|Handmade in Denmark. Please allow 15-18 weeks for production / delivery.|
|(ØxH) 25 x 17.7 inches (63 x 45 cm)|
|Care instructions included|
|The work of architect Finn Juhl (1912—1989) energized traditional Danish design. It exemplifies the quality of craftsmanship and beauty that made the nation a leader in modern home furnishing during the 1940s and 1950s.|
Juhl was trained as an all-round building architect, not—as he emphasized—especially as a furniture designer. On several occasions, he pointed out that as a furniture designer, he was purely self-taught.
His early chairs were produced in small batches, eighty at most, because they were created for Guild shows where the work of the artisan was emphasized over the burgeoning industry of mass production. However, they were almost all reissued later in his career.
In 1951 he designed the Trusteeship Council Chamber in the United Nations Headquarters in New York as a gift from Denmark to the UN.
A stability of construction harmonized with a unique expression of form distinguishes his works. His fondness for teak as a material led him to develop new and superior techniques for its use, and he is responsible for the present popularity of teak in Danish furniture.
Finn Juhl had a great influence on the following generation of Scandinavian architects with his use of bold sculptural forms and ultra-refined detailing. Juhl once said: "One cannot create happiness with beautiful objects, but one can ruin quite a lot of happiness with bad ones."
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|House of Finn Juhl | Denmark|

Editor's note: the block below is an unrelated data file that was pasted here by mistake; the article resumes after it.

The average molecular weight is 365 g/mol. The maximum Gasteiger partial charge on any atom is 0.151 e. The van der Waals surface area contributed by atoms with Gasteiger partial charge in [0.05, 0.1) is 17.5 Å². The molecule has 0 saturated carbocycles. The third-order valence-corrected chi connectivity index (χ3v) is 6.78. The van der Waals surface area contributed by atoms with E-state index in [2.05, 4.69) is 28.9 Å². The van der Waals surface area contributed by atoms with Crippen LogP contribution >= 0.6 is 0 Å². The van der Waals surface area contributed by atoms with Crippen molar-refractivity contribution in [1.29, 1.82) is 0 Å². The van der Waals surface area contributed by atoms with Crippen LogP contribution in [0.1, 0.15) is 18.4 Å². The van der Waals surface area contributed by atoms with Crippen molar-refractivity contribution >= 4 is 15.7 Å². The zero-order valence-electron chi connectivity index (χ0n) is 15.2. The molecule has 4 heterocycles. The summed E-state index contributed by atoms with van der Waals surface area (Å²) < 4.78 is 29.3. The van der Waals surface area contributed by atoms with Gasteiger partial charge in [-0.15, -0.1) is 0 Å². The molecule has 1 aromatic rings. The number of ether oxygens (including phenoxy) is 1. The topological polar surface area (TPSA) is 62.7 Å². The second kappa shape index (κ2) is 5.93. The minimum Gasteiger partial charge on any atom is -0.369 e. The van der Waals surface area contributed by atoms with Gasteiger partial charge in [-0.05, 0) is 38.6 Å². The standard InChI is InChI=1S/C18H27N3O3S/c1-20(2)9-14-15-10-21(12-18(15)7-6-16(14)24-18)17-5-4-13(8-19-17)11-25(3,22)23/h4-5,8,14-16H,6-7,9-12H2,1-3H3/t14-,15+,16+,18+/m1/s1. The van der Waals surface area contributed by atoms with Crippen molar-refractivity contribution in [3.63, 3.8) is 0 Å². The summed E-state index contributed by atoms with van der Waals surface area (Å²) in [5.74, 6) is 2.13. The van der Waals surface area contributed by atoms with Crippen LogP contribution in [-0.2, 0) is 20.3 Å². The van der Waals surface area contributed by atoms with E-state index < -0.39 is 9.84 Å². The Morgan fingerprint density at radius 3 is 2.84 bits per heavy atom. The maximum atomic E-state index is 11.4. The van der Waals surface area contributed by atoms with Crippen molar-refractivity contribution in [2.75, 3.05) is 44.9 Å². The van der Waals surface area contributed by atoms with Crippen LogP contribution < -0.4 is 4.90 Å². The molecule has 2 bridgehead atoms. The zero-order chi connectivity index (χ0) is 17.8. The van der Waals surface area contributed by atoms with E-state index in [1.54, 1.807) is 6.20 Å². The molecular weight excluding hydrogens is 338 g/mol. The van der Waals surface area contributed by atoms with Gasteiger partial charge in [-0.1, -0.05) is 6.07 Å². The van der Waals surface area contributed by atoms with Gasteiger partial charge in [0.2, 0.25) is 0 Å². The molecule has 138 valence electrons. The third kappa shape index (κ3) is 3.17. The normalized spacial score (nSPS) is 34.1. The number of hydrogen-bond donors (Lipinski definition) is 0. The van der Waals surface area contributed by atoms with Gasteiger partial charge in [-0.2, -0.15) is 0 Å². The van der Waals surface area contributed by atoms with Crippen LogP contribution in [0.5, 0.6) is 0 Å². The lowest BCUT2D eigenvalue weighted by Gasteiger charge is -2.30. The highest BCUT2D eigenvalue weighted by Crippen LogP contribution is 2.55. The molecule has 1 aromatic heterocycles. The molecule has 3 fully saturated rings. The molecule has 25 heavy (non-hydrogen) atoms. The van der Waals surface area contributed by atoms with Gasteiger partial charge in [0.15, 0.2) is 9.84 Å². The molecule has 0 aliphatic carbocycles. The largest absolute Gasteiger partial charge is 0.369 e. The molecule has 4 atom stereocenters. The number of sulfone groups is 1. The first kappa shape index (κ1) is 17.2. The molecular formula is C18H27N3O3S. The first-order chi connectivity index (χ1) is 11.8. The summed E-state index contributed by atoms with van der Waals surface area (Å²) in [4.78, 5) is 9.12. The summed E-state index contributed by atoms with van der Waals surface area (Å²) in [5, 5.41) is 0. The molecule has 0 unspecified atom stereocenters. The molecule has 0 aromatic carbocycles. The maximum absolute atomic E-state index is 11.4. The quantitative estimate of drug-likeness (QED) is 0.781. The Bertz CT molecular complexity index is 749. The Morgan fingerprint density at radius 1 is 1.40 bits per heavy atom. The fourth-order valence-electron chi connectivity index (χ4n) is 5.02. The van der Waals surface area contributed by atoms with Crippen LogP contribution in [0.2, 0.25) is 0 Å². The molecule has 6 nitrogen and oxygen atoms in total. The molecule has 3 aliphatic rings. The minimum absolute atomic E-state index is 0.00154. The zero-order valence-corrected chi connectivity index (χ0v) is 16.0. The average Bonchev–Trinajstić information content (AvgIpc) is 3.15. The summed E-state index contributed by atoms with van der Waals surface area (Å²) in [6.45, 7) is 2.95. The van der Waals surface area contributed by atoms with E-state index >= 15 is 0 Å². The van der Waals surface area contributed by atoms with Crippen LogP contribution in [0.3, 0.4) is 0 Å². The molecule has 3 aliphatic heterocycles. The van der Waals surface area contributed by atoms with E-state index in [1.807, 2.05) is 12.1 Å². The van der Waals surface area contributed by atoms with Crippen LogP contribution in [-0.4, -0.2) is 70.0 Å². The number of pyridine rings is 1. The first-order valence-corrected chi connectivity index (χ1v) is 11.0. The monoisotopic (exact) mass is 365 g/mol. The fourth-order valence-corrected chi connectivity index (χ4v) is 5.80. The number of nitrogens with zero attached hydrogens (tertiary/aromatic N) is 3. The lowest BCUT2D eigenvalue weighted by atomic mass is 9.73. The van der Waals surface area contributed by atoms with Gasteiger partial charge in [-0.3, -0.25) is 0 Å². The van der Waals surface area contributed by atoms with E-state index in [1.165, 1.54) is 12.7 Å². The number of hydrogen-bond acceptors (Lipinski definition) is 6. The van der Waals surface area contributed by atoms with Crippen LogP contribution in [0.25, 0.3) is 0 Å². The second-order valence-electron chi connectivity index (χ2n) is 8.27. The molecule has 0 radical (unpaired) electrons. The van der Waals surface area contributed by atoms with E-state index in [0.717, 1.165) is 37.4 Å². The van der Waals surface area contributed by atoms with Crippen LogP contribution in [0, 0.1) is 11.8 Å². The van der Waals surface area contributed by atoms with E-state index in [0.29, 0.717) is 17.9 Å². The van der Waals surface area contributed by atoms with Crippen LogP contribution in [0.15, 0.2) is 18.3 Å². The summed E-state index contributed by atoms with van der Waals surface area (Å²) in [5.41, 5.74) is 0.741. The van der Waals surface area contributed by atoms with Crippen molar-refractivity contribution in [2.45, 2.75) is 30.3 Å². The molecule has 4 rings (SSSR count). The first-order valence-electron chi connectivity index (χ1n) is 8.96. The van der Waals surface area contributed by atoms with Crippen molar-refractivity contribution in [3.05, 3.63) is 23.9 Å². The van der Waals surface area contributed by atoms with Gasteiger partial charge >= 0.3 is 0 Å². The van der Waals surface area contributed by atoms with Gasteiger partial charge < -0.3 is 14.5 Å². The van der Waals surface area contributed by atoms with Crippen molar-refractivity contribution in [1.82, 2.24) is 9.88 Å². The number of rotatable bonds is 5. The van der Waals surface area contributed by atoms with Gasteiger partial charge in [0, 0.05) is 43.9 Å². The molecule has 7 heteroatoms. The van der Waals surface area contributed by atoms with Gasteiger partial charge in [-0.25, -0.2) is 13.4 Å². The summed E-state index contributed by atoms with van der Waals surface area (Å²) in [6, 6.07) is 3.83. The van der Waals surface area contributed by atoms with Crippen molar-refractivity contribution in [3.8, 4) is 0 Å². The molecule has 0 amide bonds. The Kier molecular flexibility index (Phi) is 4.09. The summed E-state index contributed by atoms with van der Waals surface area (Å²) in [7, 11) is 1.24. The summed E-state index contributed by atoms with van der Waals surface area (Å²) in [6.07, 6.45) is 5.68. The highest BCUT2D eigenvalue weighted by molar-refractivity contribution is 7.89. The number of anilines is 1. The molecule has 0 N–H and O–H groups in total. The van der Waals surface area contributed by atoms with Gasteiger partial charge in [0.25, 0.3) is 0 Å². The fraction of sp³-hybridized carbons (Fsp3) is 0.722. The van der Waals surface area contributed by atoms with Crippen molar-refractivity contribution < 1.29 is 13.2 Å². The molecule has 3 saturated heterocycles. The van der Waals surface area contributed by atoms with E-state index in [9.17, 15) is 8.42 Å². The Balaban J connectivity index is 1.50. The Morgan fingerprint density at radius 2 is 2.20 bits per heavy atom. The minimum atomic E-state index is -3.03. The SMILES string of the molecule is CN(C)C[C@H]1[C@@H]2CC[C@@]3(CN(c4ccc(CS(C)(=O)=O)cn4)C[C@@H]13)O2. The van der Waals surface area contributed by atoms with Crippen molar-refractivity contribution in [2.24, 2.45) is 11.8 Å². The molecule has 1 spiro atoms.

Finn Juhl designed furniture with the human body in mind. This characteristic made him stand out from his midcentury peers in Denmark and Scandinavia alike. Rather than limiting himself to thinking in terms of practical construction, Finn Juhl adopted the mindset of a sculptor when shaping furniture. With this approach he created iconic pieces such as the Pelican Chair, the Poet Sofa, the Chieftain Chair and the 45 Chair, which have become darlings of the Danish Modern movement today. When relaunching iconic Finn Juhl pieces, we have to assume his mindset ourselves and strive to understand his design philosophy. It is all about feeling. One cannot make his furniture simply by adhering to a technical and commercial approach. You have to be extremely critical and uncompromising in what you do, because when it comes to Finn Juhl—there is no bottom line.
By the time of his passing in 1989, Finn Juhl had become an award winning and highly appreciated furniture designer on the international design stage. To this day, Finn Juhl's sculptural pieces of furniture are celebrated worldwide and he is credited as one of the founding fathers of the Danish Modern movement in America.